Quality Construction

"Measure twice, cut once."

Billiard tables can last a few years or hundreds of years. Whether you want a table the next generation will enjoy or just want to avoid buyer's remorse, learning about the basics of good design and construction can help make the difference between owning an heirloom or a replacement project. Regardless of what brand you finally choose, do yourself a favor and take a couple of minutes to read the following notes.

Strong Pool Table Frame Billiard Table Frame Assembly Quality Pool Table Leg Construction Quality Billiard Table Pocket Quality Pool Table Apron Construction

The Main, or External Frame

The main frame of most furniture style tables are the visible sides and ends of the table that rest on the legs. Ideally, the main frame is made of solid wood, or veneer-core plywood that is more than 1" thick. While veneer-core plywood can be as strong as solid wood (and more stable), many production tables use MDF. MDF (Medium Density Fiberboard) consists of a pressed wood chip core and a wood veneer face that, when finished, appears exactly like solid wood. MDF is hard, flat, and stable, but it "creeps" under load and should never be used as a structural member.

The Inner, or Center Frame

The main frame supports the center frame which in turn supports the slate. The best way to attach the center frame to the main frame is to use a mortise joint to lock the center frame into the supporting frame member.

There are a few popular manufacturers who tout a one-piece seamless slate support bed. These one-piece beds extend over the edge of the main frame, creating a "springboard;" the design also makes leveling difficult. These same manufacturers often have patriotic names for their inferior products - which are imported from you-know-where.

Oh, and by the way: MDF should never be used here either.

Leg Attachment

A popular way of attaching the legs to the main frame is to use solid steel corner brackets. This sounds good, but steel brackets can flex, and thermal cycles can cause fasteners to loosen over time, resulting in a table that you can push a "wobble" into. Better to use heavy wood joinery where each leg bolts on at the corners of the frame, which results in a more solid and longer lasting standing table.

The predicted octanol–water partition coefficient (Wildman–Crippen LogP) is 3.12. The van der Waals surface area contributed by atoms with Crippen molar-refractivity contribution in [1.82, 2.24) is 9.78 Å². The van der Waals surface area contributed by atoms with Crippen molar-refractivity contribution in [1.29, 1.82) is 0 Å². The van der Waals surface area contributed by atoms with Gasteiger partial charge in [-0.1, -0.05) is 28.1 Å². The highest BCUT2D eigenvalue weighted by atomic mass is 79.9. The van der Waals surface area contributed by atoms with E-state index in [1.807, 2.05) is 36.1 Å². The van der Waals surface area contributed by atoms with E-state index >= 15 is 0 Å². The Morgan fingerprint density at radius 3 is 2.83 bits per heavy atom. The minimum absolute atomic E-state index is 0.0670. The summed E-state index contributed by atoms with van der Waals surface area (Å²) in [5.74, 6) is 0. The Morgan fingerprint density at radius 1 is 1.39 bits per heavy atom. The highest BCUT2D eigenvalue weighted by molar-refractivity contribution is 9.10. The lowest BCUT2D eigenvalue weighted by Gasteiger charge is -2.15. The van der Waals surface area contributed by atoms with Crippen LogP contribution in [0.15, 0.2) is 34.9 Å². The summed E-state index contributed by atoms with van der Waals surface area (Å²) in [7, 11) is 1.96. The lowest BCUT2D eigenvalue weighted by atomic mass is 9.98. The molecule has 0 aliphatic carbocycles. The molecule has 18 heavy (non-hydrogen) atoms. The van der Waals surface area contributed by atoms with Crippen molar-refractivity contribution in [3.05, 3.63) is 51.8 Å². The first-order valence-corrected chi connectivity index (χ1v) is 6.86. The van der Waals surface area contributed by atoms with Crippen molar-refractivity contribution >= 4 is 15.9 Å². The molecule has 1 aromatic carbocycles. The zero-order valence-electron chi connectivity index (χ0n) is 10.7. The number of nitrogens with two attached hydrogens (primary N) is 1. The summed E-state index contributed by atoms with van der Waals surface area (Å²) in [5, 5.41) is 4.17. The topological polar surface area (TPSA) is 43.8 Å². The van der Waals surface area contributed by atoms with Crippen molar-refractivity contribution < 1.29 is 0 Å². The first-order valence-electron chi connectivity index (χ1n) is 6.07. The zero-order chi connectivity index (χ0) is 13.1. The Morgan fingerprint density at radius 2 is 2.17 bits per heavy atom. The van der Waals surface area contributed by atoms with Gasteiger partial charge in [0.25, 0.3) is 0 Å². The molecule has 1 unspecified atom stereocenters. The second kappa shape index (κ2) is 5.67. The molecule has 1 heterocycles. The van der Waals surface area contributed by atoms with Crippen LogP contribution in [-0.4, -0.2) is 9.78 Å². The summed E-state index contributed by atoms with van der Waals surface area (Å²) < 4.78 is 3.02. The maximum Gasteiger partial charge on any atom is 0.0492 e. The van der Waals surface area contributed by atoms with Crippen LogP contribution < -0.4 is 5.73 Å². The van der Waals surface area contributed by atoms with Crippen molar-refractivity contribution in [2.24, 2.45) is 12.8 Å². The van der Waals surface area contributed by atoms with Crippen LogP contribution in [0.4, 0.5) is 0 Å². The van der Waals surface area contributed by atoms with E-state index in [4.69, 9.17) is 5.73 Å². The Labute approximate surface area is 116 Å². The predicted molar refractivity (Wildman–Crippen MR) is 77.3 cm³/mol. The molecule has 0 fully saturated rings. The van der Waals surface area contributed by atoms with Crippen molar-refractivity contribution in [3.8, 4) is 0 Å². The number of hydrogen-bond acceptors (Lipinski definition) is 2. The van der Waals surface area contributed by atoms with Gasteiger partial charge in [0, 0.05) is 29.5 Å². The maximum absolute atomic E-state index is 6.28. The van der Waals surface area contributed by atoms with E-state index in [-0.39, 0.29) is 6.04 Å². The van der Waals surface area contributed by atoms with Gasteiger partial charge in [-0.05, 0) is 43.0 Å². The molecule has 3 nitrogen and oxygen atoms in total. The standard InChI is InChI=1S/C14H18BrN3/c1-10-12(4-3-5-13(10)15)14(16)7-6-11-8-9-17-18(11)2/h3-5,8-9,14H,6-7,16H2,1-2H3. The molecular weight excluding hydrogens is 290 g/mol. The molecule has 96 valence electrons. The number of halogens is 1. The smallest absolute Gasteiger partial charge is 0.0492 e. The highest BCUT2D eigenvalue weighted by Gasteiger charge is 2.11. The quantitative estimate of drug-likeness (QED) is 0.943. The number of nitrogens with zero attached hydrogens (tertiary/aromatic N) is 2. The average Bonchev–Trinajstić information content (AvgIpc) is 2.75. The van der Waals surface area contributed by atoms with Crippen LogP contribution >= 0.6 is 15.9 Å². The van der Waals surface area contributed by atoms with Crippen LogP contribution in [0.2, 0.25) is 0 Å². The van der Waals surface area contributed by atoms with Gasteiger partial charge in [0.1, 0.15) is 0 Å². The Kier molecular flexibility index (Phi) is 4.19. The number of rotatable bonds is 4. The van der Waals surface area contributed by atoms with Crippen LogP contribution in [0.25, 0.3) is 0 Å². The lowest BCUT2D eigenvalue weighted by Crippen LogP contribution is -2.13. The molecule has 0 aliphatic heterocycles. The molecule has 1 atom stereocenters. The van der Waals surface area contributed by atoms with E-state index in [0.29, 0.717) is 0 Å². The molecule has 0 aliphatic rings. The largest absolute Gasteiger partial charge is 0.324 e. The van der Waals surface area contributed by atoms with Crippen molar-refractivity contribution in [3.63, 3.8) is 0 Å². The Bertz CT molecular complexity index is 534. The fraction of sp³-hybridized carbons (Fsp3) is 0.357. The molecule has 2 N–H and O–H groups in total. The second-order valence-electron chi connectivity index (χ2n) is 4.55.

The Billiard Congress of America (BCA) sets standards for such things as corner pocket opening (5"), side pocket opening (5") slate height (29") and playing field sizes (50" x 100"; 44" x 88"; etc.). Every Best Billiards table is true to BCA specifications. You might be surprised at what is out there.

Fit and Finish

Does the pocket fit it's mating surface on the rail nicely? Does it allow seamless ball entry from the playing field? How quiet is the ball return? Well-executed fit and finish will last the lifetime of the table. I have witnessed tables with their original glass-smooth finishes "cracked" or "crazed" due to improper finish application.

A few notes on lasting joinery...

Often in frame and leg assembly, glue blocks are used. Glue blocks are pieces of solid wood that are glued and nailed to one frame part and then bolted to a second frame member to enable assembly and disassembly. Glue can be stronger than the wood itself, but if the block is only a few square inches in size it may not have a sufficient bonding area and may fail under load.

If wood is not properly selected, dried, supported and finished, it will move by itself over time. Best Billiards products have been in place in environments as diverse as Florida and Colorado, and look brand new even after 20 years. It is safe to say these tables are stable!